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These are important for amino acid dating because racemization occurs much faster in warm, wet conditions compared to cold, dry conditions.Temperate to cold region studies are much more common than tropical studies, and the steady cold of the ocean floor or the dry interior of bones and shells have contributed most to the accumulation of racemization dating data.Generally, they are not assumed to have a great impact in the natural environment, though tephrochronological data may shed new light on this variable.The enclosing matrix is probably the most difficult variable in amino acid dating.In this article we shall discuss the principles behind amino acid dating (also known as racemization dating); we shall discuss how it ought to work, and why it often doesn't.An object is said to have chirality if it is not possible to make it into a mirror-image of itself by turning it round.(For it would be strange and anti-scientific to conjecture that the rate of racemization of the shells in the Arctic mud is constant whenever we can check it, but variable when we can't.) Just this was established by Kaufman et. (2008) in their paper Dating late Quaternary planktonic foraminifer Neogloboquadrina pachyderma from the Arctic Ocean by using amino acid racemization, Paleoceanography, 23(3).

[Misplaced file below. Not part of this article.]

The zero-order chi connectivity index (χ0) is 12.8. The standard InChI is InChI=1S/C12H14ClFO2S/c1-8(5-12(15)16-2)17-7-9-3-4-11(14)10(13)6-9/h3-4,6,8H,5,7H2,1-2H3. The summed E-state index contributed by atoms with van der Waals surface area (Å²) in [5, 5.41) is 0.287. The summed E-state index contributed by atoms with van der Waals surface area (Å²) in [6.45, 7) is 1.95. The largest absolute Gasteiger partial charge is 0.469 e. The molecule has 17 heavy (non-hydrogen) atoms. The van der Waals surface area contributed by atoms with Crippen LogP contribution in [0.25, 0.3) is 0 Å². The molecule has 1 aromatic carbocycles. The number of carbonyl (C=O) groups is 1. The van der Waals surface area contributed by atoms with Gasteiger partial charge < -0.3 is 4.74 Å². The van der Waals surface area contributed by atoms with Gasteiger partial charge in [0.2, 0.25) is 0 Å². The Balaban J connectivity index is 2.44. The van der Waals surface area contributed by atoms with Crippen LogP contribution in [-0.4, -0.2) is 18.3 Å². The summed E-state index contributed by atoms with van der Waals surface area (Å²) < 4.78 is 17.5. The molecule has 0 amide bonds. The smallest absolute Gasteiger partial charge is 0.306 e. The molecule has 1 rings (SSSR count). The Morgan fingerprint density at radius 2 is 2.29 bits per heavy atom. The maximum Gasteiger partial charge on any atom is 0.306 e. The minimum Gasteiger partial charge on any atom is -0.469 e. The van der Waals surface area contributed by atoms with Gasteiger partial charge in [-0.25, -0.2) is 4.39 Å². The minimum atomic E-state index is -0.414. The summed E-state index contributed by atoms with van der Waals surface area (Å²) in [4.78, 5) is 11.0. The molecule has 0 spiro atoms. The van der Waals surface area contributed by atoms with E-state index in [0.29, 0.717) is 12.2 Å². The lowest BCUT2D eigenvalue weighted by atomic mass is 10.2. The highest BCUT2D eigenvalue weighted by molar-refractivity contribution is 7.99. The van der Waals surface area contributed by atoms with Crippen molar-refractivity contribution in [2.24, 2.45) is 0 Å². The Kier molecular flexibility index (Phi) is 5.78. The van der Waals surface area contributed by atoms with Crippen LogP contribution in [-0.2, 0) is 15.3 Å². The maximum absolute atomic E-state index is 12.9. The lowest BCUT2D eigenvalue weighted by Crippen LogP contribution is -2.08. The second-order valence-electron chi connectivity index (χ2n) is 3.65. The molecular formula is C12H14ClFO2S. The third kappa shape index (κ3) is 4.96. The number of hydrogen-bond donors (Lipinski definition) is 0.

With a few important exceptions, living organisms keep all their amino acids in the "L" configuration.
So it would seem that if we want to know how long it was since an organism died, all we have to do is see how racemic its amino acids are. The process of racemization would have to go at a constant rate, and we'd have to know what it was. As a result, it isn't possible to say that racemization happens at such-and-such a rate. Suppose we examine a particular material (let us say tests of the foraminiferan Neogloboquadrina pachyderma) in a particular environment (let us say in mud in Arctic waters) and by comparing it with a dating method we know we can rely on, we establish that under these conditions racemization does happen at a reasonably steady rate.
In that case we could use the foraminiferans to date sediment in places where we aren't able to use radiometric dating.
They both have exactly the same chemical formula, but one is left-handed, and the other is right-handed. When we make chiral molecules using ordinary chemical processes, we usually produce equal quantities of both enantiomers. However, biological processes produce molecules with a distinct chirality: all the amino acids are "left-handed" (with the exception of glycine, which is not chiral) and all the sugars are "right-handed".
So when an organism dies, its amino acids are left-handed.